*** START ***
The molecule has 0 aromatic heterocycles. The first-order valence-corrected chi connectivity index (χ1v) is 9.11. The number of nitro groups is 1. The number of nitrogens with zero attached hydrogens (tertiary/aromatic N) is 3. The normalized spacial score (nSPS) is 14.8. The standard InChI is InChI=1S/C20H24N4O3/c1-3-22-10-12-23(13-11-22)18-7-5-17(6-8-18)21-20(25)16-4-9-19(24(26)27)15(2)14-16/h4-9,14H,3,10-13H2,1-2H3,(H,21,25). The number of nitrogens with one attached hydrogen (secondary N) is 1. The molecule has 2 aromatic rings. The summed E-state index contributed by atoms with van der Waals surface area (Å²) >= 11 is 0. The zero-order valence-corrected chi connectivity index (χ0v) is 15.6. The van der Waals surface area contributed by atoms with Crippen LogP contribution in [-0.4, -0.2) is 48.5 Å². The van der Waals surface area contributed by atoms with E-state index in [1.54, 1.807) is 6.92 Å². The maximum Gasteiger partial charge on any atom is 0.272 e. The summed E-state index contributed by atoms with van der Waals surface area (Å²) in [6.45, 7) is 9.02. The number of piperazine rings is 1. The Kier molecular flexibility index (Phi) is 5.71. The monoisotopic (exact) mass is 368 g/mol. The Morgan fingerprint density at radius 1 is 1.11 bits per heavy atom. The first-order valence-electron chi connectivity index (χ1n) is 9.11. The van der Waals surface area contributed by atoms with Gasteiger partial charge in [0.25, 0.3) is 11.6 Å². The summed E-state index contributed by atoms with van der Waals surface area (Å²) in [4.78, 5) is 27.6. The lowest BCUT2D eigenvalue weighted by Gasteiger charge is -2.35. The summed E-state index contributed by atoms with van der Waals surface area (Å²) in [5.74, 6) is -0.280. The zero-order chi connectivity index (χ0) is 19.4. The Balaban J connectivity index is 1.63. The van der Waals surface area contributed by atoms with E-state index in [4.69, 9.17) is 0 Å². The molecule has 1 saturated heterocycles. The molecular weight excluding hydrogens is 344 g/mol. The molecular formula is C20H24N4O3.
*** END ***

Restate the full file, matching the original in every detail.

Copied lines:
The molecule has 0 aromatic heterocycles. The first-order valence-corrected chi connectivity index (χ1v) is 9.11. The number of nitro groups is 1. The number of nitrogens with zero attached hydrogens (tertiary/aromatic N) is 3. The normalized spacial score (nSPS) is 14.8. The standard InChI is InChI=1S/C20H24N4O3/c1-3-22-10-12-23(13-11-22)18-7-5-17(6-8-18)21-20(25)16-4-9-19(24(26)27)15(2)14-16/h4-9,14H,3,10-13H2,1-2H3,(H,21,25). The number of nitrogens with one attached hydrogen (secondary N) is 1. The molecule has 2 aromatic rings. The summed E-state index contributed by atoms with van der Waals surface area (Å²) >= 11 is 0. The zero-order valence-corrected chi connectivity index (χ0v) is 15.6. The van der Waals surface area contributed by atoms with Crippen LogP contribution in [-0.4, -0.2) is 48.5 Å². The van der Waals surface area contributed by atoms with E-state index in [1.54, 1.807) is 6.92 Å². The maximum Gasteiger partial charge on any atom is 0.272 e. The summed E-state index contributed by atoms with van der Waals surface area (Å²) in [6.45, 7) is 9.02. The number of piperazine rings is 1. The Kier molecular flexibility index (Phi) is 5.71. The monoisotopic (exact) mass is 368 g/mol. The Morgan fingerprint density at radius 1 is 1.11 bits per heavy atom. The first-order valence-electron chi connectivity index (χ1n) is 9.11. The van der Waals surface area contributed by atoms with Gasteiger partial charge in [0.25, 0.3) is 11.6 Å². The summed E-state index contributed by atoms with van der Waals surface area (Å²) in [4.78, 5) is 27.6. The lowest BCUT2D eigenvalue weighted by Gasteiger charge is -2.35. The summed E-state index contributed by atoms with van der Waals surface area (Å²) in [5.74, 6) is -0.280. The zero-order chi connectivity index (χ0) is 19.4. The Balaban J connectivity index is 1.63. The van der Waals surface area contributed by atoms with E-state index in [4.69, 9.17) is 0 Å². The molecule has 1 saturated heterocycles. The molecular weight excluding hydrogens is 344 g/mol. The molecular formula is C20H24N4O3.